|Monthly Tech-Tip |
These are porcelain and stoneware mugs. The glaze is G2571D (based on the fritted G2571B version of G2571A). This project started with calculations to source boron from a frit (instead of Gerstley Borate), MgO from talc and a frit (instead of dolomite). These moves enabled eliminating raw silica from the recipe. This produced a finer silky texture and better melt fluidity (for hosting colors). Adding rutile and zircopax produced a great bamboo. But what about variegating using titanium instead of rutile (it contains no iron so colors should be brighter)? Jackpot with this red stain! The titanium has done it's job even a little too well. Cobalt and titanium also worked.
These porcelain mugs have the same glaze, the one on the left was fired at cone 10R (gas), the other at cone 10 oxidation (electric). This is our standard cone 10R magnesia matte, G2571B. We have added a 5% Mason 6021 encapsulated red stain and 4% titanium dioxide (producing recipe code number G2571D). While the reduction version looked good the oxidation one turned out much more vibrant. And it feels much better, being very pleasant to touch. The marbling is a bit excessive so in G2571D1 we reduced the titanium by 1% (and increased the stain by 1%). MgO matte base recipes are very receptive to this type of adjustment and they work across a wide range (from low to high temperatures). Titanium is much better for variegating bright colored glazes than rutile, because the latter contains lots of iron that muddies the color.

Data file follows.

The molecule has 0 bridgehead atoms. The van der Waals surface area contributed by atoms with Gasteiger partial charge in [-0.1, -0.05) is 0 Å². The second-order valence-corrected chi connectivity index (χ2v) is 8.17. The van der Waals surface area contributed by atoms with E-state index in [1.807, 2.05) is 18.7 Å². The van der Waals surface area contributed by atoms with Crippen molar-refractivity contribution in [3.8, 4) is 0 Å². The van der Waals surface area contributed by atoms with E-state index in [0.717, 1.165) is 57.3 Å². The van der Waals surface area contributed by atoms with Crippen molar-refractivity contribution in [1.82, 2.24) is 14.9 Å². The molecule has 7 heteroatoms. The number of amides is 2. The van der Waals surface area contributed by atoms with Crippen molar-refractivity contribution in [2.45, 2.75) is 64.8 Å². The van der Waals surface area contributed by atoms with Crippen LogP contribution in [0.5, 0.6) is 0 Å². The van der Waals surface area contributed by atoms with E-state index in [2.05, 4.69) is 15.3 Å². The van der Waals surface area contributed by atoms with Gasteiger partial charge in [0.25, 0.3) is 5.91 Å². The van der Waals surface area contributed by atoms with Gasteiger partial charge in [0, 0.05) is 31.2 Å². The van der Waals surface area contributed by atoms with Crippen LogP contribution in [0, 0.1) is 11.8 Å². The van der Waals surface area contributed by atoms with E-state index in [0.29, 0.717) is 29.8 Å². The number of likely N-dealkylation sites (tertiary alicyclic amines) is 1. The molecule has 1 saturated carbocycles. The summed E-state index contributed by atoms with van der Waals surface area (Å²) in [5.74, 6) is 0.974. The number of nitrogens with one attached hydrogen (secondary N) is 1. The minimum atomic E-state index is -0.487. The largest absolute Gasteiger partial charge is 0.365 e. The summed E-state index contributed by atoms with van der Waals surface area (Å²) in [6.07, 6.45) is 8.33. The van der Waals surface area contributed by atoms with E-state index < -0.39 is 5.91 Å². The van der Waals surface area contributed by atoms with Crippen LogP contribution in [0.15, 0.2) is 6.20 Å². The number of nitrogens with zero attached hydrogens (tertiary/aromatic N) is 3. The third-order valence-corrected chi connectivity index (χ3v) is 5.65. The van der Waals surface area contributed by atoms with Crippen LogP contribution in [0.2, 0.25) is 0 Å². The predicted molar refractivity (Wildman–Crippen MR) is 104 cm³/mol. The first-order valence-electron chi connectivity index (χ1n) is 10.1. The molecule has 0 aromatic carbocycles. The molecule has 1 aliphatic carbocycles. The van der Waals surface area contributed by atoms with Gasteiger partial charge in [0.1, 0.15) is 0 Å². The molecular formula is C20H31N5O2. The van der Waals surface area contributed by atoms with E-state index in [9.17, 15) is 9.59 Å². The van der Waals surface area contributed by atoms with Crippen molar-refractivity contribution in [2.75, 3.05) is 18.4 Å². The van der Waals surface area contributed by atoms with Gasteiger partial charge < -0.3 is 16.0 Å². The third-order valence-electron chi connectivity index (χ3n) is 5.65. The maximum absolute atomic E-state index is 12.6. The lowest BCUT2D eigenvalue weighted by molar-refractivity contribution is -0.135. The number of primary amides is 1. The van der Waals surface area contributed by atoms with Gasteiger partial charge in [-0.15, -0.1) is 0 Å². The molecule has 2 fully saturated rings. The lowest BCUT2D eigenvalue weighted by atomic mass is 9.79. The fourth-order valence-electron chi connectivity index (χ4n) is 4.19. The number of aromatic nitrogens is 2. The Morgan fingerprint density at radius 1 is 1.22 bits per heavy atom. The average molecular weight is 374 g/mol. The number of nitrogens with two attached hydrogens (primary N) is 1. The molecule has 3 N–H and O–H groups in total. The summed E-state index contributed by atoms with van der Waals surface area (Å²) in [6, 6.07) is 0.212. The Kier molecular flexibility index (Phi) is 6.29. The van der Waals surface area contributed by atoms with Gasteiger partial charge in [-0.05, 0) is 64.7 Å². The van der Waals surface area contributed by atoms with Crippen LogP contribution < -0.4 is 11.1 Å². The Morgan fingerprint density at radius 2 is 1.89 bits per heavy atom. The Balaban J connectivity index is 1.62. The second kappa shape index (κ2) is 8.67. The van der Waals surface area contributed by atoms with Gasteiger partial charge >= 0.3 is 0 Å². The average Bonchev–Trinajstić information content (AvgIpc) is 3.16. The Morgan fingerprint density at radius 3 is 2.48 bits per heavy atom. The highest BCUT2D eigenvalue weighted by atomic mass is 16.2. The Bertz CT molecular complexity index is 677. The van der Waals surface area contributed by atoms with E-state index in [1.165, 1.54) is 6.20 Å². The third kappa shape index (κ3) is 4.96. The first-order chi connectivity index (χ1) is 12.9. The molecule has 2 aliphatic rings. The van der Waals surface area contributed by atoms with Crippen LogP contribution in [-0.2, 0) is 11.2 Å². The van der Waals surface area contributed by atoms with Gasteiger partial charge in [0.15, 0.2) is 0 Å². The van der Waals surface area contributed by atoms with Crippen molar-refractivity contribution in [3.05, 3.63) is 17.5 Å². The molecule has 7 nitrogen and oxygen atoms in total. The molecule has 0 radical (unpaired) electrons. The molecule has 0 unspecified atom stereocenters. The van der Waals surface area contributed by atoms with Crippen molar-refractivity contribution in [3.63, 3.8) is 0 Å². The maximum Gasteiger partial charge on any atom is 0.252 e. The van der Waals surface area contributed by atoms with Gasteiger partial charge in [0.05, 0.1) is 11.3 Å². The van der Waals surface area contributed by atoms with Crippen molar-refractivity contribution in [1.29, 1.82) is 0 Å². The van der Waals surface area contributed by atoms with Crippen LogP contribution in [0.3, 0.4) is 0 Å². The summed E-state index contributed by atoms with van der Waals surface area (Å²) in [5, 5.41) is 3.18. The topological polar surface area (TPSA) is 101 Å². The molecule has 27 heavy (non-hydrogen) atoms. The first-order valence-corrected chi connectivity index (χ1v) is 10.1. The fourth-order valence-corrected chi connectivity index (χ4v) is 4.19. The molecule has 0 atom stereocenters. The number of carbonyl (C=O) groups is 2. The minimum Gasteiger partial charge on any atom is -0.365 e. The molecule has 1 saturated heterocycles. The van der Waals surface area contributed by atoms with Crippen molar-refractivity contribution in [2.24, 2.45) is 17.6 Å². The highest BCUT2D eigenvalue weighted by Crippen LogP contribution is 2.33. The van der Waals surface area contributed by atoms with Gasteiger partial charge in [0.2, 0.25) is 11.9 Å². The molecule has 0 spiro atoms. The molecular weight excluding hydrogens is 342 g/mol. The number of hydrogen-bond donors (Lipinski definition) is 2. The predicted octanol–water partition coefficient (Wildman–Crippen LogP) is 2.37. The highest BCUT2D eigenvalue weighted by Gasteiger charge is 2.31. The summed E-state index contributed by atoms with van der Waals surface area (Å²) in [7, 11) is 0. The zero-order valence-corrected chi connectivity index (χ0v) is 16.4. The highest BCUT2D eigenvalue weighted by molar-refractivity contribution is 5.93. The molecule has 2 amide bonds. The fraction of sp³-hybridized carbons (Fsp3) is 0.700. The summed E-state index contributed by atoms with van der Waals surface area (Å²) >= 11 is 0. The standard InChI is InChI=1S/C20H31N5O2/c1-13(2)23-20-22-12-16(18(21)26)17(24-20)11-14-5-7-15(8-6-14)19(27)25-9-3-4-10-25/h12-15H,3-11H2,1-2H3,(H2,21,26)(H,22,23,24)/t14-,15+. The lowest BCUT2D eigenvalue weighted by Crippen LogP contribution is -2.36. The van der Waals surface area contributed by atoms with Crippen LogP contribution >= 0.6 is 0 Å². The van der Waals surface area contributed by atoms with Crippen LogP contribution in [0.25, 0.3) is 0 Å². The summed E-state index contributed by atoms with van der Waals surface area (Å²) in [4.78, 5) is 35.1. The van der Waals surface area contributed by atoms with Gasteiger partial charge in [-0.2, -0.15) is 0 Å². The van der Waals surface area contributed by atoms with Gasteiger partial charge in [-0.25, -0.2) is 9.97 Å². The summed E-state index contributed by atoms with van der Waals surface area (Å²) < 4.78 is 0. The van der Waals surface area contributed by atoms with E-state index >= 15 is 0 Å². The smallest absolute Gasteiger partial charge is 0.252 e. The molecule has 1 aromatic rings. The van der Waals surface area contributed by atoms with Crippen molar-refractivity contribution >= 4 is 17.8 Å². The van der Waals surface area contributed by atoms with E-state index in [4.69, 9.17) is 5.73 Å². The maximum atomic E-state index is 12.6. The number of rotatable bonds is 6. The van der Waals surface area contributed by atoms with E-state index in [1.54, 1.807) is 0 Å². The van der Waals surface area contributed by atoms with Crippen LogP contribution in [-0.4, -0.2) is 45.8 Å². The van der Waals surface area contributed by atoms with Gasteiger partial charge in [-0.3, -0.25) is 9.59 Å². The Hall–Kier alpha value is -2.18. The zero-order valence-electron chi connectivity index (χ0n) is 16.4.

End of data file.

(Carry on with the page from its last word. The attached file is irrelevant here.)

G2571A cone 10R silky matte recipe development project
The cone 10R Titanium/Stain Variegation Mechanism
A super white powder used in ceramic glazes to variegate, opacify and moderate color.
G2571A - Cone 10 Silky Dolomite Matte glaze
A cone 10R dolomite matte having a pleasant silky surface, it does not cutlery mark, stain or craze on common bodies